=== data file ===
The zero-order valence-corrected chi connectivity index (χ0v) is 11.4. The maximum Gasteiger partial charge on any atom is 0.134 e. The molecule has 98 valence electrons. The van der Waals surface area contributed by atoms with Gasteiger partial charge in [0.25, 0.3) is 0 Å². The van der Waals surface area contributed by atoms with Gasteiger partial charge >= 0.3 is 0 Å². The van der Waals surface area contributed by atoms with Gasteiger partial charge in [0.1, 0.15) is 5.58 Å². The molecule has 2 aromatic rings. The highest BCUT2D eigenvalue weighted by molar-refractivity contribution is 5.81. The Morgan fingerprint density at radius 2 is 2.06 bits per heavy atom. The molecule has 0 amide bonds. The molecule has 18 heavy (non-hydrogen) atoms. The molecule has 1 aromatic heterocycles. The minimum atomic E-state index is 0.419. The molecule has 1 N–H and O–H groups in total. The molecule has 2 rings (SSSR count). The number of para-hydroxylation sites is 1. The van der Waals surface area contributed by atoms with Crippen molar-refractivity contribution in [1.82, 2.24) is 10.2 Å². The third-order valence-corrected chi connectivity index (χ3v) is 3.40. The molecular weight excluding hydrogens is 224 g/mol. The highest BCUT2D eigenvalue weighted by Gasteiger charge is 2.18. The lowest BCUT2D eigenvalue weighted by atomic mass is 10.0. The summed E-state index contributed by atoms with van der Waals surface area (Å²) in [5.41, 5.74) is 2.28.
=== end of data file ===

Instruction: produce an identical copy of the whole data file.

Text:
The zero-order valence-corrected chi connectivity index (χ0v) is 11.4. The maximum Gasteiger partial charge on any atom is 0.134 e. The molecule has 98 valence electrons. The van der Waals surface area contributed by atoms with Gasteiger partial charge in [0.25, 0.3) is 0 Å². The van der Waals surface area contributed by atoms with Gasteiger partial charge >= 0.3 is 0 Å². The van der Waals surface area contributed by atoms with Gasteiger partial charge in [0.1, 0.15) is 5.58 Å². The molecule has 2 aromatic rings. The highest BCUT2D eigenvalue weighted by molar-refractivity contribution is 5.81. The Morgan fingerprint density at radius 2 is 2.06 bits per heavy atom. The molecule has 0 amide bonds. The molecule has 18 heavy (non-hydrogen) atoms. The molecule has 1 aromatic heterocycles. The minimum atomic E-state index is 0.419. The molecule has 1 N–H and O–H groups in total. The molecule has 2 rings (SSSR count). The number of para-hydroxylation sites is 1. The van der Waals surface area contributed by atoms with Crippen molar-refractivity contribution in [1.82, 2.24) is 10.2 Å². The third-order valence-corrected chi connectivity index (χ3v) is 3.40. The molecular weight excluding hydrogens is 224 g/mol. The highest BCUT2D eigenvalue weighted by Gasteiger charge is 2.18. The lowest BCUT2D eigenvalue weighted by atomic mass is 10.0. The summed E-state index contributed by atoms with van der Waals surface area (Å²) in [5.41, 5.74) is 2.28.